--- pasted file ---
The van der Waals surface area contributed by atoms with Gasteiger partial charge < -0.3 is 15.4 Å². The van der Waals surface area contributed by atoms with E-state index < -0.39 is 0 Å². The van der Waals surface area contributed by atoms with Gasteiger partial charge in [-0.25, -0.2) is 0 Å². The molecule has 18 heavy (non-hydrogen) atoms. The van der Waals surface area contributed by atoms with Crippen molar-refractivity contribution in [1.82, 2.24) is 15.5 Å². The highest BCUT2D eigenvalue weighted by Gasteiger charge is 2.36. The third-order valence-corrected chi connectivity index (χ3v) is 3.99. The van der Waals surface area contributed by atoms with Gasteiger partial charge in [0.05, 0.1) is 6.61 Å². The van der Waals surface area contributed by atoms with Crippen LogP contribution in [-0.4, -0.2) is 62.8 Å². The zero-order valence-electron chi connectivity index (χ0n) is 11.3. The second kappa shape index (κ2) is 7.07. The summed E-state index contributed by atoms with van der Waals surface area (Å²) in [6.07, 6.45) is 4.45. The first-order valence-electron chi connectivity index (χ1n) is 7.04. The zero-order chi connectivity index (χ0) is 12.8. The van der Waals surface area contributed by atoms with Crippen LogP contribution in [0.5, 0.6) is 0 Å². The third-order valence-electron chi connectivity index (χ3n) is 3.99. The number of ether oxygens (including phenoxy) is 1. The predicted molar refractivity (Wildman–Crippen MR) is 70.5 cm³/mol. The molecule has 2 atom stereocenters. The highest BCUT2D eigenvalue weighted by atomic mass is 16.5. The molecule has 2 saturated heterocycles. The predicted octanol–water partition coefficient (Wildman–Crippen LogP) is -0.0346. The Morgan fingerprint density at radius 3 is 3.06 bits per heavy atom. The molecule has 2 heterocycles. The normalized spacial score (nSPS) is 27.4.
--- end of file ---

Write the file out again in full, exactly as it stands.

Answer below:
The van der Waals surface area contributed by atoms with Gasteiger partial charge < -0.3 is 15.4 Å². The van der Waals surface area contributed by atoms with E-state index < -0.39 is 0 Å². The van der Waals surface area contributed by atoms with Gasteiger partial charge in [-0.25, -0.2) is 0 Å². The molecule has 18 heavy (non-hydrogen) atoms. The van der Waals surface area contributed by atoms with Crippen molar-refractivity contribution in [1.82, 2.24) is 15.5 Å². The highest BCUT2D eigenvalue weighted by Gasteiger charge is 2.36. The third-order valence-corrected chi connectivity index (χ3v) is 3.99. The van der Waals surface area contributed by atoms with Gasteiger partial charge in [0.05, 0.1) is 6.61 Å². The van der Waals surface area contributed by atoms with Crippen LogP contribution in [-0.4, -0.2) is 62.8 Å². The zero-order valence-electron chi connectivity index (χ0n) is 11.3. The second kappa shape index (κ2) is 7.07. The summed E-state index contributed by atoms with van der Waals surface area (Å²) in [6.07, 6.45) is 4.45. The first-order valence-electron chi connectivity index (χ1n) is 7.04. The zero-order chi connectivity index (χ0) is 12.8. The van der Waals surface area contributed by atoms with Crippen LogP contribution in [0.5, 0.6) is 0 Å². The third-order valence-electron chi connectivity index (χ3n) is 3.99. The number of ether oxygens (including phenoxy) is 1. The predicted molar refractivity (Wildman–Crippen MR) is 70.5 cm³/mol. The molecule has 2 atom stereocenters. The highest BCUT2D eigenvalue weighted by atomic mass is 16.5. The molecule has 2 saturated heterocycles. The predicted octanol–water partition coefficient (Wildman–Crippen LogP) is -0.0346. The Morgan fingerprint density at radius 3 is 3.06 bits per heavy atom. The molecule has 2 heterocycles. The normalized spacial score (nSPS) is 27.4.